World View: Focus on Chile


Government policies are being structured to develop a computer- and science-oriented market, for which training is needed.

Reprinted from “Training” 03/24/2011 by Dr. Neil Orkin

Chile has one of the most vibrant economies in the world. In fact, it may be the strongest economy in South America, and it is well positioned to continue its growth in the coming years. Chileans are a proud people. The rescue of the Chilean miners last year gave the world a positive look at the culture of this fascinating country.

The population of Chile is more than 17 million, and its capital is the city of Santiago. It is clear that the management of the economy in this country has been successful. Inflation has been controlled, government savings and investment plans have been prudent, and the country encourages global trade. Chile trades with dozens of countries worldwide.

Chile is the biggest exporter of copper in the world. Up to 30 percent of its revenues comes from this mineral. However, the government is interested in reducing its dependence on copper. More than 90 percent of the population is literate, and government policies are being structured to increase opportunities in other business areas, especially the development of a computer- and science-oriented market. For success in this area, higher-order skills are needed, which is where training comes in.

The typical training program in this country is one to three days; online training also has become popular. Solid, practical programs are in demand. There is a great interest in management development and leadership development for management. Corporate professionals are looking for communication skills improvement classes, business writing, and customer service workshops. Both groups want creative, problem-solving programs. Chileans are life long-learners, and appear to enjoy continuing their education.

The cost of training in Chile depends on the number of people registered. Typically, the investment is less than that in North America, and the return on investment is high.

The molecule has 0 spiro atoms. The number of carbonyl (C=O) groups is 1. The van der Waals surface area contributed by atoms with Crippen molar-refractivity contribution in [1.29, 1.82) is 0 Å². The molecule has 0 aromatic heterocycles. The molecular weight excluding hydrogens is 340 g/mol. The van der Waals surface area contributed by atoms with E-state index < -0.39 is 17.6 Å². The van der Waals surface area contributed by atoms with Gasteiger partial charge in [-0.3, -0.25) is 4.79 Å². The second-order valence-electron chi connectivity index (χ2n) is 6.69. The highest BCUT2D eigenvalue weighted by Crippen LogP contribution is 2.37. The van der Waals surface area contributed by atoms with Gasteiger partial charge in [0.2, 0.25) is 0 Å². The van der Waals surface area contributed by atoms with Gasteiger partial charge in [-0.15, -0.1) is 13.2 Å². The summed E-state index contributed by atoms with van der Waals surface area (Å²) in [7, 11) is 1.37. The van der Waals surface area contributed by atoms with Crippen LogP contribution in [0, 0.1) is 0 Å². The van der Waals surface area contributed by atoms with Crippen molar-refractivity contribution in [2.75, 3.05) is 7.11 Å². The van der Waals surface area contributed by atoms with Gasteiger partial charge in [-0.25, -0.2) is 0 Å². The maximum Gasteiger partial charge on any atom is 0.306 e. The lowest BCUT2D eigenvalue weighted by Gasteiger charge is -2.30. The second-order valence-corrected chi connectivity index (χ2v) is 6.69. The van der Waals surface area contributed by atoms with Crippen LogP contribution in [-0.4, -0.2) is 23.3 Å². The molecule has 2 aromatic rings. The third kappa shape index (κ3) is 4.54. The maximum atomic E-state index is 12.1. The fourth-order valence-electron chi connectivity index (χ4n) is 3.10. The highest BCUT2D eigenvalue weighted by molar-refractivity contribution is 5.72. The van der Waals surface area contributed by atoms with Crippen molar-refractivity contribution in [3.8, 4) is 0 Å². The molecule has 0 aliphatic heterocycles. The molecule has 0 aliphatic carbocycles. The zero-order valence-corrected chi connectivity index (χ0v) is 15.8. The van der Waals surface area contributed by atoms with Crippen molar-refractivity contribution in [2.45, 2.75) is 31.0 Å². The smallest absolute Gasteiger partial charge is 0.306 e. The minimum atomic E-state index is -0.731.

Training Tips

  • Remember that Chileans can be quiet and at times formal. Learners are often reserved. Working together in groups usually is well received.
  • Be careful about your use of small talk. Steer away from talk of politics, crime, and religion. Do your best to listen actively.
  • Personal space is treated quite differently in Chile, with individuals standing much closer than in the U.S.
  • Because many of your participants may not speak English, you will need to regulate your language when talking to others. Speak slower, simplify your vocabulary, use visuals, and help those in need of assistance by using active listening.
  • Chileans like structure, so be as organized with your materials as possible.
  • Let them know when the test will be, and what to expect.

By following these tips, you can win in the new global economy. Chile will be on the world stage for many years. Understanding how to best meet Chile’s learning needs can help you succeed and prosper in the years ahead.

Dr. Neil Orkin is president of Global Training Systems. His organization prepares corporate professionals for global business success.